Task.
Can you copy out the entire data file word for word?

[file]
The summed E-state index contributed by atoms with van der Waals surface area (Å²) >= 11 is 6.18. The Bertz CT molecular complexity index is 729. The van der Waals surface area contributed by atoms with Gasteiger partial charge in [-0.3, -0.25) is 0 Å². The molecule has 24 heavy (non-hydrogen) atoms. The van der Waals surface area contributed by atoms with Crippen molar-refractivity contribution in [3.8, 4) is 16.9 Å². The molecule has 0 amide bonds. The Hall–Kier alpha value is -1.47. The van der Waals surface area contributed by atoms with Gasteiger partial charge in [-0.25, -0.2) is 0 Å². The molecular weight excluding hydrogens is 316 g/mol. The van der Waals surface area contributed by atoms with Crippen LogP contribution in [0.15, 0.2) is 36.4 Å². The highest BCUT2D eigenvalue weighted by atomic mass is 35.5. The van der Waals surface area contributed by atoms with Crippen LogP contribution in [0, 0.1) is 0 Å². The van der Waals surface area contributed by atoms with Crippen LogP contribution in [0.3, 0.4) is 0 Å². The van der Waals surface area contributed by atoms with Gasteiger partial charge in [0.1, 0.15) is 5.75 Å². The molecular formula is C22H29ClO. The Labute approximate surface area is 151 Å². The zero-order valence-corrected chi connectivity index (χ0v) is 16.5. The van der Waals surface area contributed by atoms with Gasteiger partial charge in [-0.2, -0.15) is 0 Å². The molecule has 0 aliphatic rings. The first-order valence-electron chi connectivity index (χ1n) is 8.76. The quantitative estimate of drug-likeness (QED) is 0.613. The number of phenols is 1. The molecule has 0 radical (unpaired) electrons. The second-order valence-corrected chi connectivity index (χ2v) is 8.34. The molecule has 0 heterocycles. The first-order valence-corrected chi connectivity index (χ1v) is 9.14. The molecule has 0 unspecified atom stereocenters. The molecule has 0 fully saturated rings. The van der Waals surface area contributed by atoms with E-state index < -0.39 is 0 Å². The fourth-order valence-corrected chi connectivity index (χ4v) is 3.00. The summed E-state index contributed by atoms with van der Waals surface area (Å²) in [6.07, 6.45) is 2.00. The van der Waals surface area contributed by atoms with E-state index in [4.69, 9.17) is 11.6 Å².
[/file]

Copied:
The summed E-state index contributed by atoms with van der Waals surface area (Å²) >= 11 is 6.18. The Bertz CT molecular complexity index is 729. The van der Waals surface area contributed by atoms with Gasteiger partial charge in [-0.3, -0.25) is 0 Å². The molecule has 24 heavy (non-hydrogen) atoms. The van der Waals surface area contributed by atoms with Crippen molar-refractivity contribution in [3.8, 4) is 16.9 Å². The molecule has 0 amide bonds. The Hall–Kier alpha value is -1.47. The van der Waals surface area contributed by atoms with Gasteiger partial charge in [-0.25, -0.2) is 0 Å². The molecular weight excluding hydrogens is 316 g/mol. The van der Waals surface area contributed by atoms with Crippen LogP contribution in [0.15, 0.2) is 36.4 Å². The highest BCUT2D eigenvalue weighted by atomic mass is 35.5. The van der Waals surface area contributed by atoms with Crippen LogP contribution in [0, 0.1) is 0 Å². The van der Waals surface area contributed by atoms with Crippen LogP contribution in [0.3, 0.4) is 0 Å². The van der Waals surface area contributed by atoms with Gasteiger partial charge in [0.1, 0.15) is 5.75 Å². The molecular formula is C22H29ClO. The Labute approximate surface area is 151 Å². The zero-order valence-corrected chi connectivity index (χ0v) is 16.5. The van der Waals surface area contributed by atoms with Gasteiger partial charge in [-0.2, -0.15) is 0 Å². The molecule has 0 aliphatic rings. The first-order valence-electron chi connectivity index (χ1n) is 8.76. The quantitative estimate of drug-likeness (QED) is 0.613. The number of phenols is 1. The molecule has 0 radical (unpaired) electrons. The second-order valence-corrected chi connectivity index (χ2v) is 8.34. The molecule has 0 heterocycles. The first-order valence-corrected chi connectivity index (χ1v) is 9.14. The molecule has 0 unspecified atom stereocenters. The molecule has 0 fully saturated rings. The van der Waals surface area contributed by atoms with E-state index < -0.39 is 0 Å². The fourth-order valence-corrected chi connectivity index (χ4v) is 3.00. The summed E-state index contributed by atoms with van der Waals surface area (Å²) in [6.07, 6.45) is 2.00. The van der Waals surface area contributed by atoms with E-state index in [4.69, 9.17) is 11.6 Å².